FDNY seeks consultant to prevent doxing
“It’s shocking that the department doesn’t already have such a plan,” said Oren Barzilay, president of Local 2507, which represents EMTs, medics and inspectors
By Leila Merrill
NEW YORK — The FDNY is looking to increase its cybersecurity in order to protect its first responders from doxing, the New York Post reported.
The city put out a call recently for consultant services “for the development and implementation of protective strategies to address the cyber threat of doxing and to provide resiliency for the security of personal information.”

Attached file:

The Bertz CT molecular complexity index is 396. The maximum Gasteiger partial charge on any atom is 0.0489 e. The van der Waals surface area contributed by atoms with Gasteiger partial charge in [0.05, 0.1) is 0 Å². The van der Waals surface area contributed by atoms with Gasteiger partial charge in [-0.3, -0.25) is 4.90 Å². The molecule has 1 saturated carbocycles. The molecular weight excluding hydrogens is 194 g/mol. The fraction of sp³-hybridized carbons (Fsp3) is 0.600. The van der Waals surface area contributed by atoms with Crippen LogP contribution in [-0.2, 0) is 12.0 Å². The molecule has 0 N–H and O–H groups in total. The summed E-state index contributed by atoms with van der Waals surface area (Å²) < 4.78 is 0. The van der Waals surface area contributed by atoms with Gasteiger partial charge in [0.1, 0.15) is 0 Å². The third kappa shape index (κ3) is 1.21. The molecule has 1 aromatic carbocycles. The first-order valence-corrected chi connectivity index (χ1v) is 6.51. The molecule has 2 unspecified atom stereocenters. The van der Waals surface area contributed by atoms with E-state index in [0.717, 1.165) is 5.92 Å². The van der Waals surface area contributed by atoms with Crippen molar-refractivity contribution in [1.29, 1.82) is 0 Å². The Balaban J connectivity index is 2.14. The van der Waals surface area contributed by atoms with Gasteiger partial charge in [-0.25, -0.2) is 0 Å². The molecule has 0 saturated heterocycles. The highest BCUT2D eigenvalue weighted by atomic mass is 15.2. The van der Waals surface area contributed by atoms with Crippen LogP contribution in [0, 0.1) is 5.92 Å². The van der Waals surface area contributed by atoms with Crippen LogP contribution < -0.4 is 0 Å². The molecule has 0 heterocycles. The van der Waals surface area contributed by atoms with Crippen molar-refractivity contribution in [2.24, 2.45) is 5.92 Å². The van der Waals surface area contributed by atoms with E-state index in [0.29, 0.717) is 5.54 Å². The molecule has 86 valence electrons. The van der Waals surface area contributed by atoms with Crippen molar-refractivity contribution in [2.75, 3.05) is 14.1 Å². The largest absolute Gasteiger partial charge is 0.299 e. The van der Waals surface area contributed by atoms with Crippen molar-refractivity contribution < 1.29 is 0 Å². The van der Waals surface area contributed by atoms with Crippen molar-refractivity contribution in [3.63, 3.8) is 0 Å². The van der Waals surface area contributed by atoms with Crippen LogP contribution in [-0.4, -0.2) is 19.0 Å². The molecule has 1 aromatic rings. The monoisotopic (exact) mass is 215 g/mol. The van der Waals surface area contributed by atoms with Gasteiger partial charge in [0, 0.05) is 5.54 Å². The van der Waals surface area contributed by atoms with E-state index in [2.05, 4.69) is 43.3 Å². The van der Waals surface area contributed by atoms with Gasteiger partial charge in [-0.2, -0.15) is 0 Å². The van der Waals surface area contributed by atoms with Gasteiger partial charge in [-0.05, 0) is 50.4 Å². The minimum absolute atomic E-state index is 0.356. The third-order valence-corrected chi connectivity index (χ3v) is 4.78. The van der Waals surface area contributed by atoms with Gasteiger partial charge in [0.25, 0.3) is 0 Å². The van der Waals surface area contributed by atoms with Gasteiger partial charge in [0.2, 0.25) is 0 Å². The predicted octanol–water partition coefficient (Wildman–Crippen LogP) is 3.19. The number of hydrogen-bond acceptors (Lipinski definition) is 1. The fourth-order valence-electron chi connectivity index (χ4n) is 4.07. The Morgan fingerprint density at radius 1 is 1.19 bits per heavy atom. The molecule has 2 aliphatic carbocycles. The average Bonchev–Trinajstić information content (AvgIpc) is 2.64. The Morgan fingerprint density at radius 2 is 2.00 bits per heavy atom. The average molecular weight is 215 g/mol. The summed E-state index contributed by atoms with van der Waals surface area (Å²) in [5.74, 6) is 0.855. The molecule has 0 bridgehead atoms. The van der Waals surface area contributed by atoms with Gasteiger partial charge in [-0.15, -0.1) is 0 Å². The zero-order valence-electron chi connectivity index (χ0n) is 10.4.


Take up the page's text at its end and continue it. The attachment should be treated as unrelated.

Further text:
A spokesman for FDNY said the decision to hire a consultant was not triggered by an incident.
FDNY databases contain personal information about its 15,000 emergency responders and other workers, its retirees and its patients.
The cybersecurity professional would help implement anti-hack software and develop a training program for workers, the note to potential bidders states.
A union leader criticized FDNY’s timing.
“It’s an attempt to protect those who protect others. But it’s shocking that the department doesn’t already have such a plan in place,” said Oren Barzilay, president of Local 2507, the union that represents FDNY EMTs, paramedics and fire inspectors. “It’s very alarming.”
Andrew Ansbro, president of the city’s Uniformed Firefighters Association, told the Post that the FDNY’s cybersecurity initiative seems like an attempt to proactively fight doxing and data breaches.